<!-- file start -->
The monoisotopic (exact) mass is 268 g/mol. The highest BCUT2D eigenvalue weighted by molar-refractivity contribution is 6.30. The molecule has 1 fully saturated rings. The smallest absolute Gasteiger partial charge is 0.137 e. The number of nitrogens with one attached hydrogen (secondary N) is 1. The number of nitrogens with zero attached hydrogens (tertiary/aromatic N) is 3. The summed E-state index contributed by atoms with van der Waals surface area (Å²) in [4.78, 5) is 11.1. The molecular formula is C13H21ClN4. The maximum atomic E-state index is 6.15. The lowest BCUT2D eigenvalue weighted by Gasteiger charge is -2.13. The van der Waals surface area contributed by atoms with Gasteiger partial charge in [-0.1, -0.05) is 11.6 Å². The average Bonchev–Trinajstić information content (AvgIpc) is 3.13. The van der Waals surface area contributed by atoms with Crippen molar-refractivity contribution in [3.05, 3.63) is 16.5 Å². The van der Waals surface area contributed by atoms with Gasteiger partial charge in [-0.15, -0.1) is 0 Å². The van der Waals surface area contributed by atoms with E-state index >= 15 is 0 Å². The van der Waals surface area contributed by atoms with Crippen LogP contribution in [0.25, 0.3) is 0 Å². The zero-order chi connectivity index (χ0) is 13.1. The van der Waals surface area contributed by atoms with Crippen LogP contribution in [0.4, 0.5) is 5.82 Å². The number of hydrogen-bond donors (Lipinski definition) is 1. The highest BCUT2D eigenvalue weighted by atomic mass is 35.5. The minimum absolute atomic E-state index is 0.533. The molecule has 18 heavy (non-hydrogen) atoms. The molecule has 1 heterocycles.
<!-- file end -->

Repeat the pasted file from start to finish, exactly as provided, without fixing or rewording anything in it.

The monoisotopic (exact) mass is 268 g/mol. The highest BCUT2D eigenvalue weighted by molar-refractivity contribution is 6.30. The molecule has 1 fully saturated rings. The smallest absolute Gasteiger partial charge is 0.137 e. The number of nitrogens with one attached hydrogen (secondary N) is 1. The number of nitrogens with zero attached hydrogens (tertiary/aromatic N) is 3. The summed E-state index contributed by atoms with van der Waals surface area (Å²) in [4.78, 5) is 11.1. The molecular formula is C13H21ClN4. The maximum atomic E-state index is 6.15. The lowest BCUT2D eigenvalue weighted by Gasteiger charge is -2.13. The van der Waals surface area contributed by atoms with Gasteiger partial charge in [-0.1, -0.05) is 11.6 Å². The average Bonchev–Trinajstić information content (AvgIpc) is 3.13. The van der Waals surface area contributed by atoms with Crippen molar-refractivity contribution in [3.05, 3.63) is 16.5 Å². The van der Waals surface area contributed by atoms with Gasteiger partial charge in [-0.15, -0.1) is 0 Å². The van der Waals surface area contributed by atoms with E-state index >= 15 is 0 Å². The van der Waals surface area contributed by atoms with Crippen LogP contribution in [0.25, 0.3) is 0 Å². The zero-order chi connectivity index (χ0) is 13.1. The van der Waals surface area contributed by atoms with Crippen LogP contribution in [0.4, 0.5) is 5.82 Å². The number of hydrogen-bond donors (Lipinski definition) is 1. The highest BCUT2D eigenvalue weighted by atomic mass is 35.5. The minimum absolute atomic E-state index is 0.533. The molecule has 18 heavy (non-hydrogen) atoms. The molecule has 1 heterocycles.